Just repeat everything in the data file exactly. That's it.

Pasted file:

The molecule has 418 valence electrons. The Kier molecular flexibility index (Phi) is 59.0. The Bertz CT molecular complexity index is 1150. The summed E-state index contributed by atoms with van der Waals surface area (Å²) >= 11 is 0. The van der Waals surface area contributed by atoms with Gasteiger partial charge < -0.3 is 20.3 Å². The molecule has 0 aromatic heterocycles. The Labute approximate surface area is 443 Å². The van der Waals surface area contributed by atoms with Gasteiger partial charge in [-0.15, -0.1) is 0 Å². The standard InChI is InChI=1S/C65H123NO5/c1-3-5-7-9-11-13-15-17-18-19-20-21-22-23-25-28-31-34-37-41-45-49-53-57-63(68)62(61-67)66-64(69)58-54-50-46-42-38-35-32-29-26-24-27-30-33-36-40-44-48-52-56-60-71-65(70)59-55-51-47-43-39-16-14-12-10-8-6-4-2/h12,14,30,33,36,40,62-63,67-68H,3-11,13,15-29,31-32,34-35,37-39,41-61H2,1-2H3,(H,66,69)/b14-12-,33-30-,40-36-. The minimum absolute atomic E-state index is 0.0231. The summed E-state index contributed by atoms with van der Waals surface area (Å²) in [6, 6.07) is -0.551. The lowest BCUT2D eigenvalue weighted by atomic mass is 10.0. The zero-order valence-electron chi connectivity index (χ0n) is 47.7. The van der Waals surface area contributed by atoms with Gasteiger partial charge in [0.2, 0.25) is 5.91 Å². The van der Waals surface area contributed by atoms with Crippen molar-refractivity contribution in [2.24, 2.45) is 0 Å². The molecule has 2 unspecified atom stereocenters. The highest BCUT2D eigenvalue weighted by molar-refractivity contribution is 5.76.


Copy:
The molecule has 418 valence electrons. The Kier molecular flexibility index (Phi) is 59.0. The Bertz CT molecular complexity index is 1150. The summed E-state index contributed by atoms with van der Waals surface area (Å²) >= 11 is 0. The van der Waals surface area contributed by atoms with Gasteiger partial charge < -0.3 is 20.3 Å². The molecule has 0 aromatic heterocycles. The Labute approximate surface area is 443 Å². The van der Waals surface area contributed by atoms with Gasteiger partial charge in [-0.15, -0.1) is 0 Å². The standard InChI is InChI=1S/C65H123NO5/c1-3-5-7-9-11-13-15-17-18-19-20-21-22-23-25-28-31-34-37-41-45-49-53-57-63(68)62(61-67)66-64(69)58-54-50-46-42-38-35-32-29-26-24-27-30-33-36-40-44-48-52-56-60-71-65(70)59-55-51-47-43-39-16-14-12-10-8-6-4-2/h12,14,30,33,36,40,62-63,67-68H,3-11,13,15-29,31-32,34-35,37-39,41-61H2,1-2H3,(H,66,69)/b14-12-,33-30-,40-36-. The minimum absolute atomic E-state index is 0.0231. The summed E-state index contributed by atoms with van der Waals surface area (Å²) in [6, 6.07) is -0.551. The lowest BCUT2D eigenvalue weighted by atomic mass is 10.0. The zero-order valence-electron chi connectivity index (χ0n) is 47.7. The van der Waals surface area contributed by atoms with Gasteiger partial charge in [0.2, 0.25) is 5.91 Å². The van der Waals surface area contributed by atoms with Crippen molar-refractivity contribution in [2.24, 2.45) is 0 Å². The molecule has 2 unspecified atom stereocenters. The highest BCUT2D eigenvalue weighted by molar-refractivity contribution is 5.76.